After securing their budget for Library-appropriate items, the team weeded out approximately 50% of their collection. Some changes implemented:
1. Collected resources relevant to current curriculum
2. Ensured that teachers knew that they were available and what they could offer
3. Created a Media Council - Monthly meetings for all district Library Teachers & Technology Specialists
4. Enlisted parent and student volunteers
5. Proved that Library Teachers and administrators could work together to develop new practices
6. Utilized MSLA members, list serve and conferences for expertise

The Library Program:
1. Relying on resources to get support
2. Weeding parties! let parents, students and teachers take part - they then become stakeholders
3. Buy databases instead of books - increased availability to many students at once, access at home and school
4. Give the absolute best you can give...you can't go wrong if your heart's in the right place!
5. Set up an Amazon Wishlist
6. Promote the latest fiction...ask students what they want to read, then BUY IT!!!
7. Clean and rearrange the shelves - make it attractive to entice the students
8. Ask teachers for THEIR wishlists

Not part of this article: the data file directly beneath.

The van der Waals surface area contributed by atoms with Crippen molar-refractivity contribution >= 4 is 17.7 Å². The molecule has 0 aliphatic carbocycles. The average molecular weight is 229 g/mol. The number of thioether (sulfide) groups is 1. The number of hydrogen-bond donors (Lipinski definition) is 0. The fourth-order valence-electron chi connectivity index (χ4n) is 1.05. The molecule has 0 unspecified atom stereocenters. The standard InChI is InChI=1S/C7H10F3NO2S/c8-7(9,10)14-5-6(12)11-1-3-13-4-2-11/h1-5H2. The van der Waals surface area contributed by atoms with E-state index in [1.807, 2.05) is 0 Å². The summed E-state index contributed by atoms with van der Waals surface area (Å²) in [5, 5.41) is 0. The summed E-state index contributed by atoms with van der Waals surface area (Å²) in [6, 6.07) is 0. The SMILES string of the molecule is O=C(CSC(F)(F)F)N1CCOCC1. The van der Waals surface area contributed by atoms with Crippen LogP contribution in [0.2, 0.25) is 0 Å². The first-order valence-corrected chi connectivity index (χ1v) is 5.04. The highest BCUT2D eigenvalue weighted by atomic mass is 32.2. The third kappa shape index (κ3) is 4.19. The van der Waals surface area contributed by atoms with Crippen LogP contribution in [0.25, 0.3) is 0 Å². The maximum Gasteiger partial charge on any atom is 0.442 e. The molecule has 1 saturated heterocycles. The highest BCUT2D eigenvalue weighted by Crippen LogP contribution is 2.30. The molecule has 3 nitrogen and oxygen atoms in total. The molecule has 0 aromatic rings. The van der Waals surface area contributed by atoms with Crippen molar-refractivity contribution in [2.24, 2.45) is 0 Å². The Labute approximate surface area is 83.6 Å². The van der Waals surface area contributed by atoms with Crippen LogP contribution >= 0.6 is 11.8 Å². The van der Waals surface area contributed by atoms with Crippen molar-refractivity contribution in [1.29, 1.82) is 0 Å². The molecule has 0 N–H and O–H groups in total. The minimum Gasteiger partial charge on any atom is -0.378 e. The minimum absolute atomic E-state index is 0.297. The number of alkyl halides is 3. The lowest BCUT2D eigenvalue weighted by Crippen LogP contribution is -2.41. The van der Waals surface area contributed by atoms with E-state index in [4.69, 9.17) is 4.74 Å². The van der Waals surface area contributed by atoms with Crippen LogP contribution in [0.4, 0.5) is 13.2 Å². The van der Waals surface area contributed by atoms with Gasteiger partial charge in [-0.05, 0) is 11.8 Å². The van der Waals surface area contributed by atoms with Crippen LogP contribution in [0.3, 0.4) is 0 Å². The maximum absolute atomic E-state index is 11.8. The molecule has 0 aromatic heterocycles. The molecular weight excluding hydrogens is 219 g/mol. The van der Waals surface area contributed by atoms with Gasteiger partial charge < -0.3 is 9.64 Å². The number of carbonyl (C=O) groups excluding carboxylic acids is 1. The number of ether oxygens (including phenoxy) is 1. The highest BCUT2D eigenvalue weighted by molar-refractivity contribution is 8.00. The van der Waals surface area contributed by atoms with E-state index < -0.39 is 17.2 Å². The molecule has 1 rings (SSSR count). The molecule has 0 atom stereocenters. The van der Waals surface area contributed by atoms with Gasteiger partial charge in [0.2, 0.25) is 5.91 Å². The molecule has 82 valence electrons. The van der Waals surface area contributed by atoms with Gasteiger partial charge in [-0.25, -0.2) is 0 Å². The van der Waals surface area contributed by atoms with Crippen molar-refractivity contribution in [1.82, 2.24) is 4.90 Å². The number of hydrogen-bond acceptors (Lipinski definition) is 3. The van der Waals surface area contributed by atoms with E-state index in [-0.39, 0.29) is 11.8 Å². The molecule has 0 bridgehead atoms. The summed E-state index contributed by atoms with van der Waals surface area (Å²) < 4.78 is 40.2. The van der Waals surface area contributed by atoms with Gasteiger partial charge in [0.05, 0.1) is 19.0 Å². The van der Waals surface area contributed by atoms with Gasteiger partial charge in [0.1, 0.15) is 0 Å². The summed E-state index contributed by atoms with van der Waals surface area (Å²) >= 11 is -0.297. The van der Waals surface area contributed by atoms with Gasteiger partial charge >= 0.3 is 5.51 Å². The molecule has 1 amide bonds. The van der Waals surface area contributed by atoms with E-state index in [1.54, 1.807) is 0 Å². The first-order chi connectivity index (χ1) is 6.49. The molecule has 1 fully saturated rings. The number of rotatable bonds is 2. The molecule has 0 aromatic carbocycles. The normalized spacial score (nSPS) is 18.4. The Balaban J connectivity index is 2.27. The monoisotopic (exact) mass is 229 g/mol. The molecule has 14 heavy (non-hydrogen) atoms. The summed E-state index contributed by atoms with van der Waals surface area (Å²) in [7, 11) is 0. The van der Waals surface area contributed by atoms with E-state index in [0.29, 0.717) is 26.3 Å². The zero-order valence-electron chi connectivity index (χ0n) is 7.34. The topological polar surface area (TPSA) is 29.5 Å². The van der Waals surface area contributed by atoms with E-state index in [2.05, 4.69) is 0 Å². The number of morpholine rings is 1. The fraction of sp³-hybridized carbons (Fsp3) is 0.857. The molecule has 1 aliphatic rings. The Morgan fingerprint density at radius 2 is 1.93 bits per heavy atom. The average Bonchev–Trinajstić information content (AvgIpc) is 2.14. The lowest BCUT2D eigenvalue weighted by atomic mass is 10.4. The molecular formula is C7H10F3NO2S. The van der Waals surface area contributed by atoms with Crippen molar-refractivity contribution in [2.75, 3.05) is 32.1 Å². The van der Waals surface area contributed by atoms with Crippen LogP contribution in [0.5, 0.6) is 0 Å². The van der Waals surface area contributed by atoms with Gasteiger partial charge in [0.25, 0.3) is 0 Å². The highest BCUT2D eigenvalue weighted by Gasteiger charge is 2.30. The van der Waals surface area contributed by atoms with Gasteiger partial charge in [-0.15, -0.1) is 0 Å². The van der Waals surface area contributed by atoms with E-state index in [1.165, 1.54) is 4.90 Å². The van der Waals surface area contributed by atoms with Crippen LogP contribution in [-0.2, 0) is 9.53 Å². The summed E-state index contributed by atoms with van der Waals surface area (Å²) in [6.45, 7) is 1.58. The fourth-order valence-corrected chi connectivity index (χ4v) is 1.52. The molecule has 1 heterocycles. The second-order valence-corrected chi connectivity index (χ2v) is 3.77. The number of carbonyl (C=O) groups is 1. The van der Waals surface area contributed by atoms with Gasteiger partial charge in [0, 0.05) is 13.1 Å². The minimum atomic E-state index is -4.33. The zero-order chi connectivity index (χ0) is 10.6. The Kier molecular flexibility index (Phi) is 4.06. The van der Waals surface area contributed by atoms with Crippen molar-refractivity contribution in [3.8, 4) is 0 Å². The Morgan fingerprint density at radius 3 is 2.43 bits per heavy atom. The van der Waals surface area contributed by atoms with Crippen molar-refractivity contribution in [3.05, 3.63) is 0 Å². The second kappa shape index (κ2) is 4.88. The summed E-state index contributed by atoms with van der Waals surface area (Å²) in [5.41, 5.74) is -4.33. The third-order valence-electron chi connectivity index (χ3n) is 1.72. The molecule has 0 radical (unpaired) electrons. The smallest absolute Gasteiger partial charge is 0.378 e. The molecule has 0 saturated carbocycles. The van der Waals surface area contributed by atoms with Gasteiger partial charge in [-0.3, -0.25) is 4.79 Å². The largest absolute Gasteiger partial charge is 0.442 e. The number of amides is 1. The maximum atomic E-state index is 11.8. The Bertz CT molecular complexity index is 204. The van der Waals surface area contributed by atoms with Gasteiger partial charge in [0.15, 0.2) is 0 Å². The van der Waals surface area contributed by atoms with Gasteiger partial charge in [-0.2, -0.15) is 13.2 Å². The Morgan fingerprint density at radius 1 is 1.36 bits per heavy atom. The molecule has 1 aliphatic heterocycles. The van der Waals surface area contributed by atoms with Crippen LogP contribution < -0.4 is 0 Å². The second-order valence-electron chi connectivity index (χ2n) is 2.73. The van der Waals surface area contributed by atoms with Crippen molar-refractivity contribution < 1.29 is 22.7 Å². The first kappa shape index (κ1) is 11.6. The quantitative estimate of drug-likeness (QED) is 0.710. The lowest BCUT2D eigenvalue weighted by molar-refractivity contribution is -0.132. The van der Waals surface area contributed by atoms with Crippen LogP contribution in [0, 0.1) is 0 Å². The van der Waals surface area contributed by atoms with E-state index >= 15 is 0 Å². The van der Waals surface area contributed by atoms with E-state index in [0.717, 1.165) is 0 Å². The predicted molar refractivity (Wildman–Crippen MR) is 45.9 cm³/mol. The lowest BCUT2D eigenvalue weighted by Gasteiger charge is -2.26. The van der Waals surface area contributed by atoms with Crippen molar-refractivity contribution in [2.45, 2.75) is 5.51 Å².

Media Program:
1. Discard any item that hasn't been used in >5 years
2. Don't buy VHS!!!
3. Purchase inexpensive video cameras (FLIPs) and digital cameras for student use, and buy one REALLY GOOD camera for school use
4. Ask students to use their own equipment for projects

Technology Program:

1. Treat your techies well...bring them cookies, etc.!
2. Define your role as Instructional Technologist, not repair specialist
3. Nag for software updates...the KIDS need it!
4. Streamline - discard anything not used for >3 years
5. Provide instruction and support to staff for use of technology available in the building
6. SPED support - upgrade all software
***Ask the head of SPED to authorize membership to www.bookshare.org an online audio book website. The site has fiction, literature and curriculum generated materials that can be downloaded onto school computers

1. Every student is a teacher, and every teacher is a student
2. Scrutinize all rules, and EVOLVE!
3. Make the Library calendar available to all
4. Start a FOSL (Friends of the School Library) club
5. Make sure teachers and parents know all you do
6. Develop a long range plan, and ADVERTISE it!

1. Demonstrate your financial skills to get more money- write grants
2. Purchase only new items - replace old items with petty cash
3. Make friends with local merchants
4. Encourage teachers to purchase department-specific items with their own budgets

The Faculty:
1. Collaborate - offer your services and individual training
2. Make the Library available
3. Visit the classrooms

The Curriculum: